Examples: fruits and vegetables (fresh, frozen), cereals, mushrooms, meat and fish, seafood, poultry, eggs, pasteurized milk, plain yogurt, coffee, tea, spices, nuts and seeds.

Group 2: Processed culinary ingredients
These products are obtained from group 1 foods through various physical transformations (pressing, grinding, refining). These ingredients are not consumed as is, but rather used in combination with group 1 foods to prepare different dishes.

Examples: vegetable oils, flour, butter, sugar, salt, vinegar.

Group 3: Processed foods
Foods in this group are products made with group 1 foods, to which group 2 substances (salt, oil, sugar, etc.) are added to increase their shelf life, or by using different processes to make them more attractive and palatable. Although these products generally retain the attributes and constituents of the whole foods from which they are derived, their nutritional profile is mostly altered due to the addition of fat, sugar or salt.

Example: canned foods, smoked foods, cured meats, cheeses. It should be noted that alcoholic beverages, which are made by fermentation of foods from the first group, are also part of group 3.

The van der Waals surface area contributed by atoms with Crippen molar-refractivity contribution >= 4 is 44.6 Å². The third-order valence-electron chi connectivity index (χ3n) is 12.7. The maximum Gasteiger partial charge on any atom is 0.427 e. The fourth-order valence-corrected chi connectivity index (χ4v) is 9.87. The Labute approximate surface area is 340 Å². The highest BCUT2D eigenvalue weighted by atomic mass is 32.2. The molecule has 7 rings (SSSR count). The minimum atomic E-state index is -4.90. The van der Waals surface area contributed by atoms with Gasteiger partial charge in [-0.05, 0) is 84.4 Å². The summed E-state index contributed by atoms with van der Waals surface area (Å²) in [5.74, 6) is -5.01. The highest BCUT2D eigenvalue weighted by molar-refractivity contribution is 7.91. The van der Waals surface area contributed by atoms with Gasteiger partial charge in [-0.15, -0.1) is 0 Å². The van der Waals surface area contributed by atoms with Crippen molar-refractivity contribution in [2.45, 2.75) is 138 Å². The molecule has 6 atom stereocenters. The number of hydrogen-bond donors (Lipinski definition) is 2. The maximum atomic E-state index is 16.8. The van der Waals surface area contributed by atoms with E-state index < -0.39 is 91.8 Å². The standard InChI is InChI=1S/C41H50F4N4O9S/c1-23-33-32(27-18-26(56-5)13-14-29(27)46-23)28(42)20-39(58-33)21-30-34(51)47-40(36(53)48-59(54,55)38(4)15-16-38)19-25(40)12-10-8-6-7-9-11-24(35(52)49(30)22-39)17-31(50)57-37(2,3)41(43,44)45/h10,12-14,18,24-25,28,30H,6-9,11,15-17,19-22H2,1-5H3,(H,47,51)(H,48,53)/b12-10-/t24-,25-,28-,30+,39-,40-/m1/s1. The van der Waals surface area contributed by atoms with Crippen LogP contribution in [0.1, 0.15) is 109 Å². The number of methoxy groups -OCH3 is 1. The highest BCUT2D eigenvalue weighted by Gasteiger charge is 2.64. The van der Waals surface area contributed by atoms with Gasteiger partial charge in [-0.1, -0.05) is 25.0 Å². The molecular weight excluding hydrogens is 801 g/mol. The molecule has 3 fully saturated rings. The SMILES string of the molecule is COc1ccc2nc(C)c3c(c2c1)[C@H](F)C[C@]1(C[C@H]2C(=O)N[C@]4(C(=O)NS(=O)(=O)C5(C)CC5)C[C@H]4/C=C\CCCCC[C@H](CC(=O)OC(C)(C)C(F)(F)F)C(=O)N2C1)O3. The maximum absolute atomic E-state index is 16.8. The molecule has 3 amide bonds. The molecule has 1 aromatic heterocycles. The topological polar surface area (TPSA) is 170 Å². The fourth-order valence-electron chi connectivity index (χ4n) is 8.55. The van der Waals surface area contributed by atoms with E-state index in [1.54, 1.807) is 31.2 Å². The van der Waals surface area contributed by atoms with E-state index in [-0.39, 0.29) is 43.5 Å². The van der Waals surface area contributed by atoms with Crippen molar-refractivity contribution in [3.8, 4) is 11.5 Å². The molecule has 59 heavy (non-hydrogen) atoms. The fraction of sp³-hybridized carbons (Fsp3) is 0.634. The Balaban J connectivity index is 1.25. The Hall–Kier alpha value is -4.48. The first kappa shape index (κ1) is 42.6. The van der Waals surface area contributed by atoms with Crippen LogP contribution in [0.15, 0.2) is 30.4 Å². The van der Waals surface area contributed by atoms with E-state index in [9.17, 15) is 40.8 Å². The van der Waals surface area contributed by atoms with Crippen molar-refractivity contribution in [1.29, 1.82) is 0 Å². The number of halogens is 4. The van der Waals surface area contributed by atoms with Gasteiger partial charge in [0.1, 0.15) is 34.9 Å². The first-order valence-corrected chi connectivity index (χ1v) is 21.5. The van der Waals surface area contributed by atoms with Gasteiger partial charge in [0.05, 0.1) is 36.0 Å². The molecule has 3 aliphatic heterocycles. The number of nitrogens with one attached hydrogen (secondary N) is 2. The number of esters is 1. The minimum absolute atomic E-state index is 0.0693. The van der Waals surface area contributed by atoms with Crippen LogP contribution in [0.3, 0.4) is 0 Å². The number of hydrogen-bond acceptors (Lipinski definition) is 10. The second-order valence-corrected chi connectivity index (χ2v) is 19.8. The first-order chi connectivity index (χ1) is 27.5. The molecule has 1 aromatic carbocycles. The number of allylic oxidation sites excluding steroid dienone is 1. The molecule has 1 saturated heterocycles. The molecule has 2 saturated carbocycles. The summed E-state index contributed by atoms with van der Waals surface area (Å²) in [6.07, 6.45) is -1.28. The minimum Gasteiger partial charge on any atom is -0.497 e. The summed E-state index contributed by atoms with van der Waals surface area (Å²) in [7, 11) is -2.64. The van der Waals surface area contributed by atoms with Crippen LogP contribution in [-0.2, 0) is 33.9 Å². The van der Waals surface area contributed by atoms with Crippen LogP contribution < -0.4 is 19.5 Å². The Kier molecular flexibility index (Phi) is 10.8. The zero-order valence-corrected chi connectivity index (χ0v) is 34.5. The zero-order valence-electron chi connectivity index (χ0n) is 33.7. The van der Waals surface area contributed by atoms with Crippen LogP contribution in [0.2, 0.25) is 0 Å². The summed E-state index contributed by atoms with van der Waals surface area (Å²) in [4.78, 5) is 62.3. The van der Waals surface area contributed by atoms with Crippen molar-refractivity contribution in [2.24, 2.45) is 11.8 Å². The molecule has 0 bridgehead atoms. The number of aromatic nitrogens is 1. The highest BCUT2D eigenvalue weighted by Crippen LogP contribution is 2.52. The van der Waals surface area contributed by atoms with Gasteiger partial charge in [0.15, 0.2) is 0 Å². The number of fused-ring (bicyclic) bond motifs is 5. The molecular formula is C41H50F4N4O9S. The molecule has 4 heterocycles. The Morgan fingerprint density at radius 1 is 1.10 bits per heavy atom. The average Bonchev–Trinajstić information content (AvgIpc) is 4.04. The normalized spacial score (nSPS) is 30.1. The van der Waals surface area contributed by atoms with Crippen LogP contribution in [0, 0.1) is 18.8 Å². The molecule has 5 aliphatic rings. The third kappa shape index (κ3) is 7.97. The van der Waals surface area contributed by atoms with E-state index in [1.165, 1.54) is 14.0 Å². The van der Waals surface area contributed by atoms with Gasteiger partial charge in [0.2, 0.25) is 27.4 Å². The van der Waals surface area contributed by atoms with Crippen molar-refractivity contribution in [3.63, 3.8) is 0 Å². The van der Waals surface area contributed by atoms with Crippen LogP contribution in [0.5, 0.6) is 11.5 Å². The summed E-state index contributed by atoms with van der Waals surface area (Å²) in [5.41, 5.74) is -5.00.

Group 4: Ultra-processed foods
These products are pure industrial creations made from several isolated ingredients. Some of these ingredients are from group 2 (sugar, oil, flour, salt), while others are unknown in nature and manufactured industrially (hydrolyzed proteins, hydrogenated oils, modified starches). Ultra-processed products also contain a wide range of additives to improve their appearance, taste, texture and shelf life (emulsifiers, stabilizers, texturizers, colourants, artificial flavours, sweeteners). In short, ultra-processed products are not foods in the usual sense, but rather a combination of ingredients, designed to give the illusion of a food.

Examples: breakfast cereals, instant soups and noodles, pastries, cakes, breads, various sweet and savoury snacks (cereal bars, cookies, potato chips, crackers, etc.), soft drinks or energy drinks, margarine, candies, “ready-to-eat” food (chicken nuggets or fish, frozen pizza and pasta, etc.).

Ultra-processed foods and weight gain
One of the main arguments against ultra-processed foods is that it has been suspected for several years that their high caloric content could promote the development of obesity. For example, all countries, without exception, that have increased the proportion of ultra-processed industrial foods in their diets must deal with a greater proportion of obese individuals. This is particularly striking in countries in economic transition, where the high availability and low cost of ultra-processed foods mean that the incidence of obesity has skyrocketed, even among the poor.